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How to Buy a Musical instrument

By (view all posts by Yasarh)
at 11:56AM Thursday November 11, 2010
under Shop Smarter

With Guy partying it up in Las Vegas this week, I've decided to go rogue.  This week's Yasar and Guy show is all Yasar and no Guy.  Instead of writing about electronics, I'm going to take a week off and writing about something different: musical instruments.

About now, many of you are probably thinking I've lost it.  What could I possibly know about musical instruments?  Truth be told, not much on how to play.  I've taken guitar and keyboard lessons for about a year each in my entire life.  However, I do know a thing or two about buying instruments.  That's because I'm pretty good at buying them.  Not so much for playing them.  Here are some tips to make sure you get the most out of musical investment.
If you're a beginner and have no idea how to play an instrument, chances are you also have no idea how to buy one.  The first thing you should do is take a few lessons.  This will help you get a feel for whether or not you want to play the instrument.  It'll also let you get a feel for how the instrument is supposed to feel.  The longer you put off the purchase, the better decision you can make.

If you want to buy something used, check Craiglist and any online music shops.  One thing you'll definitely want to keep in mind is that you're going to be improving rather rapidly.  It doesn't make sense to buy a $1,000 guitar when you're barely learning chords, but you also don't want something that you'll "outgrow" within a year of so.  If you decide to go to either extreme, I'd recommend going with the cheap one.  That way if you do upgrade to better guitar soon, you can at least have a practice guitar, too.  Be wary of buying something used online.  If you don't get a chance to play around with it, you could end up getting something that you end up hating and won't be able to return it.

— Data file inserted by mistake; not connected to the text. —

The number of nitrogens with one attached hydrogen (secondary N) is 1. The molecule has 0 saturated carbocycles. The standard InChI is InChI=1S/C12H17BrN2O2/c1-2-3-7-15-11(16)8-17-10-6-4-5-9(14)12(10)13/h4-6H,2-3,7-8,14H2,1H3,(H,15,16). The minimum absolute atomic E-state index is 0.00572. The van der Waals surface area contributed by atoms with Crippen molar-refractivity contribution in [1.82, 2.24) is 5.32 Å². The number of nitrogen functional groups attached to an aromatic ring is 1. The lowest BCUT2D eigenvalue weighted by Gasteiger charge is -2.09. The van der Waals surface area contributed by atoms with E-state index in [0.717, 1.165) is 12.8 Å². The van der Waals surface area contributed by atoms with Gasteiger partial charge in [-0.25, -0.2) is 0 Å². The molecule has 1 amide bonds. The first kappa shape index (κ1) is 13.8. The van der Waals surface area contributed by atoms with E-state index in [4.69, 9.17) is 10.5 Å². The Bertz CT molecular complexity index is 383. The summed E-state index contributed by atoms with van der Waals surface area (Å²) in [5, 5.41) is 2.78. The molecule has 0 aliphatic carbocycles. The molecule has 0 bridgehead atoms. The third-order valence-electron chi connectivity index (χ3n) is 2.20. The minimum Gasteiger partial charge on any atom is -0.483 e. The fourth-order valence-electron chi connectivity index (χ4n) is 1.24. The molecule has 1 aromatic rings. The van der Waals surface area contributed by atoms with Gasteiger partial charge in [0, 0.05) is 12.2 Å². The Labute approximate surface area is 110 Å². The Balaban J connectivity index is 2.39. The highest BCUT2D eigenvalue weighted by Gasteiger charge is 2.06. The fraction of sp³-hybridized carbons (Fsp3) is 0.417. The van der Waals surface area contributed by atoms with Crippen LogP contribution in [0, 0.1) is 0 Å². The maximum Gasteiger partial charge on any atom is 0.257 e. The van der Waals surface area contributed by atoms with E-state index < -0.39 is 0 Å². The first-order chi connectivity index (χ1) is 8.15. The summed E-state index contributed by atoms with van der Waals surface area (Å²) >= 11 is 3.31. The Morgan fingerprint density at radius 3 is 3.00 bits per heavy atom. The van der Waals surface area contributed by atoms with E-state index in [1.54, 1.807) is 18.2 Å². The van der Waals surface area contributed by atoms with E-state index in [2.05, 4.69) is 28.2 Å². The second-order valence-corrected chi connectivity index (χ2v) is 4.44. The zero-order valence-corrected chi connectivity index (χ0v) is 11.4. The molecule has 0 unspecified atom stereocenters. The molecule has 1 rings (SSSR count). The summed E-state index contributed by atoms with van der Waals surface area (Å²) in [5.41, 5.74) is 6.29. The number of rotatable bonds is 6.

Another important thing is to not worry about the brand you buy.  For example, Fender is one of the biggest names in the guitar world.  They have different ranges for the same guitars.  If you want a Stratocaster, they've got several different versions.  I was able to buy one for about $300 which played better then my friend's $750 version.  The only difference between the two is that mine was made in Mexico and his was made in the United States.  Both guitars are made the same way, but the quality of Mexican ones aren't as consistent, so they sell them for less than half the price.  Ask around and see if you can find any other things like this to help you with your purchase.

That's about all of the advice that I have for this week.  Guy and I will be back next week with more tech blogs if he doesn't blow a fuse at my going rogue.  Put $100 on black for me, Guy.  If you want to know how Guy reacts to my choice in writing about music, follow us on Twitter @YasarSavings and @SavingsGCapes.